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  • IETF 118 post-meeting survey

    IETF 118 Prague was held 4-10 November 2023 and the results of the post-meeting survey are now available on a web-based interactive dashboard.

    • Jay DaleyIETF Executive Director
    30 Nov 2023
  • Net zero update for 2023

    An update on the IETF’s carbon footprint over the past year and efforts going forward to increase the sustainability of how the IETF operates.

    • Greg WoodIETF LLC Director of Communications and Operations
    • Stephanie McCammonDirector of Meetings and Sponsorships, IETF Secretariat
    29 Nov 2023
  • IETF 118 Highlights

    The IETF 118 meeting was held in Prague in early November. In general, the meeting was productive and full of lively discussions fueled by 1067 onsite participants, and 1806 participants altogether.

    • Christopher A. WoodIAB Member
    28 Nov 2023
  • Cisco to host IETF 121 Dublin meeting

    I am pleased to announce that Cisco will be the Host for IETF 121 Dublin, 2-8 November 2024.

    • Jay DaleyIETF Executive Director
    6 Nov 2023
  • Suggested IETF 118 Sessions for Getting Familiar with New Topics

    These IETF 118 meeting sessions included discussions and proposals that are accessible to a broad range of Internet technologists whether they are new to the IETF or long-time participants.

      4 Nov 2023

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    Filter by topic and date

    IETF 108 Highlights

    • Alissa CooperIETF Chair

    14 Aug 2020

    IETF 108 was the first-ever online IETF meeting with a full agenda.

    IETF 108 Online

    The 108th IETF meeting featured more than 100 working sessions, the Advanced Networking Research Workshop (ANRW), the IETF Hackathon, the latest Technology Deep Dive, and numerous other online events. While we miss gathering in person, it was humbling to see more than 1000 participants set aside focused time to progress the work of the IETF in the midst of the pandemic.

    Here are a few highlights of the week that stood out for me:

    • The Grant Negotiation and Authorization Protocol (GNAP) working group had a constructive first meeting. The group discussed two different proposed protocols for delegating resource authorization to a server, XAuth and XYZ. Sometimes it can be difficult for a working group to start out this way with competing proposals, but in this case the group had a productive discussion about how features from XAuth could be merged with XYZ, and they settled on creating a design team to continue hashing this out. I’m looking forward to the results.

    • The Drone Remote ID Protocol (DRIP) working group is another relatively new group that has been making steady progress through interim meetings and mailing list discussions. Although original contributions were more focused on meeting requirements of the US Federal Aviation Administration, interest has broadened and the group is now seeing input from drone systems and technology designers in Europe and Asia as well. The requirements and architecture are maturing while solution discussions evaluate the extent to which existing IETF protocols including HIP and RDAP may be leveraged for drone identification.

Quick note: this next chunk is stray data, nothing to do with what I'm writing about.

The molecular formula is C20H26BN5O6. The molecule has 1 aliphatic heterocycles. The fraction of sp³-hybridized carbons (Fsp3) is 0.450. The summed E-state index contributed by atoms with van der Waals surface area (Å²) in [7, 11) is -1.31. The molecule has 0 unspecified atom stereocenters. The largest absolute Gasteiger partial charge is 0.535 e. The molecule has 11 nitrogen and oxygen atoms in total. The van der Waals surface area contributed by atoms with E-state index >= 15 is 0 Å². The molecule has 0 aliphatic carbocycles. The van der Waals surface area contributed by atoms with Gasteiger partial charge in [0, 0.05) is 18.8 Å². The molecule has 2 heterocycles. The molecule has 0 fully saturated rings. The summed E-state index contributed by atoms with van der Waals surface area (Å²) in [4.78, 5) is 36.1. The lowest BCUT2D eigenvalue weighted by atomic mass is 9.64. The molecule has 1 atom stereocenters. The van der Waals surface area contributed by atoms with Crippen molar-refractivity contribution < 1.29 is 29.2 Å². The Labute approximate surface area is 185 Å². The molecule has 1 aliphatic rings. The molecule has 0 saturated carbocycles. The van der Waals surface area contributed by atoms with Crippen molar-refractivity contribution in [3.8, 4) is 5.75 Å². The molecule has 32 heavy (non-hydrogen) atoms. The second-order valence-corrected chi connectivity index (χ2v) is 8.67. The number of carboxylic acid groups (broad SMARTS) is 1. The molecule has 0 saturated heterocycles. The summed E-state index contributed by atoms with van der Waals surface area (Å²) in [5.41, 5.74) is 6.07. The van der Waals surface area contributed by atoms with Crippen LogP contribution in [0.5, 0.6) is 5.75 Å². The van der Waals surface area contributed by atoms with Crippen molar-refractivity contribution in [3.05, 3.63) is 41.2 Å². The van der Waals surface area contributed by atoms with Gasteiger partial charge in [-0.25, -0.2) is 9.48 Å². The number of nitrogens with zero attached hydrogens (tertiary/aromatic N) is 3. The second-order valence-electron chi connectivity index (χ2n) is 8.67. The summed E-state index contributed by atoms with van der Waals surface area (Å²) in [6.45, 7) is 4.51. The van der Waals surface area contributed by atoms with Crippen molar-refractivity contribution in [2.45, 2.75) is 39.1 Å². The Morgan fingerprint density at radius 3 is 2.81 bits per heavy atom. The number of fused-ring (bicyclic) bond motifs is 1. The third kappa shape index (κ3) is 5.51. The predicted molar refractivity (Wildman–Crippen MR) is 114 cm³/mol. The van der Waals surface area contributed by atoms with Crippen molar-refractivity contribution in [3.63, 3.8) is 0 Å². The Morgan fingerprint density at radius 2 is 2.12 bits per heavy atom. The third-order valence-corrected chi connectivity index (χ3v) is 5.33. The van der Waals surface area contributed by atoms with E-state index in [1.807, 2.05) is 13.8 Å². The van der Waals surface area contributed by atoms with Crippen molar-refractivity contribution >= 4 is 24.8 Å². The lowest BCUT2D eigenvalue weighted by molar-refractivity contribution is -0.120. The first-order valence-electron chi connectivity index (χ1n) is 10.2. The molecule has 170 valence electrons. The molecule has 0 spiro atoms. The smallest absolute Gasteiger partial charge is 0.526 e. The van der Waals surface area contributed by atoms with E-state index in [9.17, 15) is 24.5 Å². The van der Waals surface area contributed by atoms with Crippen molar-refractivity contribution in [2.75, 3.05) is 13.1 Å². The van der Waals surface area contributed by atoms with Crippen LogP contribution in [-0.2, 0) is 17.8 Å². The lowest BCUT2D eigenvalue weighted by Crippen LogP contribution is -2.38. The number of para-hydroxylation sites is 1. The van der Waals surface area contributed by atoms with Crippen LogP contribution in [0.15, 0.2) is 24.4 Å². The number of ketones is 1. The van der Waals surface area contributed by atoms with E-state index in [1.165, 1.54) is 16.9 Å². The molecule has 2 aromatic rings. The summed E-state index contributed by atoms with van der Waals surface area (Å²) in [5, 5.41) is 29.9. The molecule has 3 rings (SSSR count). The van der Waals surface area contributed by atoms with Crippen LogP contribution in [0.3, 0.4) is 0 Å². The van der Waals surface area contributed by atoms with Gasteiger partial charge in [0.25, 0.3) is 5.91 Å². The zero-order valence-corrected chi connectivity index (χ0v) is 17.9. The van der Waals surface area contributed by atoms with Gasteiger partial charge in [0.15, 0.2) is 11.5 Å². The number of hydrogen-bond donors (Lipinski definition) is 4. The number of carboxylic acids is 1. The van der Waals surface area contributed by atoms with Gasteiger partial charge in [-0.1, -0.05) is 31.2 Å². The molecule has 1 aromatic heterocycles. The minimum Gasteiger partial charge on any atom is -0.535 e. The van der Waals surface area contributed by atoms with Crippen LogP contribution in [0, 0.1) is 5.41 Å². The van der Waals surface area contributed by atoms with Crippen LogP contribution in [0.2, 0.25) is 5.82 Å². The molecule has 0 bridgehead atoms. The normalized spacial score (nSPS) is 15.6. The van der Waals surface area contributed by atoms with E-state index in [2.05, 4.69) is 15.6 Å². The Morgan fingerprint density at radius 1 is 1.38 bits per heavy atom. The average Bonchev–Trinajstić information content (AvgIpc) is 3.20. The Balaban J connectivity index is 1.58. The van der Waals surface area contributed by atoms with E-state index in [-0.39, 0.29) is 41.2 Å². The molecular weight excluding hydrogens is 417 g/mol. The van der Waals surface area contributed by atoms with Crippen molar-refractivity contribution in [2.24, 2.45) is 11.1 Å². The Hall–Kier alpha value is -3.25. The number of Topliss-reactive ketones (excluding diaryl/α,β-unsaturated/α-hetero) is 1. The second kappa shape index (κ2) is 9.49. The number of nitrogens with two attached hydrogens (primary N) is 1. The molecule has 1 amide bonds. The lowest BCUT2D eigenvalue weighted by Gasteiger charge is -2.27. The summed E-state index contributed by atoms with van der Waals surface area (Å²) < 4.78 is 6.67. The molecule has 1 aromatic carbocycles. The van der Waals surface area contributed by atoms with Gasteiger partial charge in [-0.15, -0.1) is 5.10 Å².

• The Transport Area (TSVAREA) session saw a lively discussion about a proposal known as Network Tokens, a method for endpoints to explicitly coordinate with networks about how their traffic is treated. If this sounds familiar to you, it’s not just pandemic déjà vu: this is a problem space that has been explored at the IETF (and elsewhere) over many years, including in the SPUD and PLUS BOFs, the Internet Architecture Board, the Path-Aware Networking Research Group, and discussions of the APN6 proposals. Given the inherent challenges related to security, privacy, and performance as well as the wide spectrum of views about zero-rating and net neutrality, it will be interesting to see if this iteration can achieve more success than prior attempts. Discussion continues on the network-tokens list.

    • A number of proposals for new working groups were discussed in the Applications and Real-Time Area, all of which are likely to be chartered. Of particular note were: SFrame, which is aiming to provide more efficient end-to-end encryption and authentication of media in multi-party conferencing than previous packet-based efforts; and A Semantic Definition Format (ASDF), which is aiming to harmonize data models across many Internet of Things (IoT) devices, with strong support from device vendors and other SDOs including Bluetooth, OCF, OMA, and Zigbee.

    Transitioning to an online meeting experience is not easy, and thanks to the hard work of the Secretariat, NOC, LLC, Tools Team, MeetEcho, and Gather developers, our community had a lot of new technology to support both professional and social interactions for participants. Further feedback about the meeting technology is always welcome on the tools-discuss mailing list. Results of the meeting survey will be published soon.

    Huge thanks again to our meeting host Ericsson for their support, and for the support of all of our sponsors. The decision about whether IETF 109 will be held in person will be announced on August 31. In the meantime, see you on the mailing lists!

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